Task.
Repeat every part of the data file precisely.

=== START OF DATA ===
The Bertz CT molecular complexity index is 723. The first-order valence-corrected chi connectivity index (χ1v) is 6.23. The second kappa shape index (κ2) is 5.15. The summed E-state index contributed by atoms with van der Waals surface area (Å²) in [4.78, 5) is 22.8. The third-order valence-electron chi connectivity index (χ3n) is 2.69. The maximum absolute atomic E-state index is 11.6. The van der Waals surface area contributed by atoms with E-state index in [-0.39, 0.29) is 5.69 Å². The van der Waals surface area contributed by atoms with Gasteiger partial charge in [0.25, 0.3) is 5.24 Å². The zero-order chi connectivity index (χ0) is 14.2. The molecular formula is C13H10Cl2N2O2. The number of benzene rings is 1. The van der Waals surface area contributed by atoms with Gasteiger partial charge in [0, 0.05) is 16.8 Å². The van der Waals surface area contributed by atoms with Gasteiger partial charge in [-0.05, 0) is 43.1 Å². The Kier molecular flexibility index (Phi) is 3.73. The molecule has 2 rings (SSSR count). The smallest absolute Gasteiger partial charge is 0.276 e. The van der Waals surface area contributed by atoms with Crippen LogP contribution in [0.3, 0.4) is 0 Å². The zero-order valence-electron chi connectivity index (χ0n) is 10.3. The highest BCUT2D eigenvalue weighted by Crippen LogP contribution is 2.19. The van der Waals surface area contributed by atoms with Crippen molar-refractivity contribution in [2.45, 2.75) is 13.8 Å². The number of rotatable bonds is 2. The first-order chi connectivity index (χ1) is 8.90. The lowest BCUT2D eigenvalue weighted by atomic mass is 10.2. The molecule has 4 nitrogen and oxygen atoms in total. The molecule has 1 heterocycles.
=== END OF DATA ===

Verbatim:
The Bertz CT molecular complexity index is 723. The first-order valence-corrected chi connectivity index (χ1v) is 6.23. The second kappa shape index (κ2) is 5.15. The summed E-state index contributed by atoms with van der Waals surface area (Å²) in [4.78, 5) is 22.8. The third-order valence-electron chi connectivity index (χ3n) is 2.69. The maximum absolute atomic E-state index is 11.6. The van der Waals surface area contributed by atoms with E-state index in [-0.39, 0.29) is 5.69 Å². The van der Waals surface area contributed by atoms with Gasteiger partial charge in [0.25, 0.3) is 5.24 Å². The zero-order chi connectivity index (χ0) is 14.2. The molecular formula is C13H10Cl2N2O2. The number of benzene rings is 1. The van der Waals surface area contributed by atoms with Gasteiger partial charge in [0, 0.05) is 16.8 Å². The van der Waals surface area contributed by atoms with Gasteiger partial charge in [-0.05, 0) is 43.1 Å². The Kier molecular flexibility index (Phi) is 3.73. The molecule has 2 rings (SSSR count). The smallest absolute Gasteiger partial charge is 0.276 e. The van der Waals surface area contributed by atoms with Crippen LogP contribution in [0.3, 0.4) is 0 Å². The zero-order valence-electron chi connectivity index (χ0n) is 10.3. The highest BCUT2D eigenvalue weighted by Crippen LogP contribution is 2.19. The van der Waals surface area contributed by atoms with Crippen molar-refractivity contribution in [2.45, 2.75) is 13.8 Å². The number of rotatable bonds is 2. The first-order chi connectivity index (χ1) is 8.90. The lowest BCUT2D eigenvalue weighted by atomic mass is 10.2. The molecule has 4 nitrogen and oxygen atoms in total. The molecule has 1 heterocycles.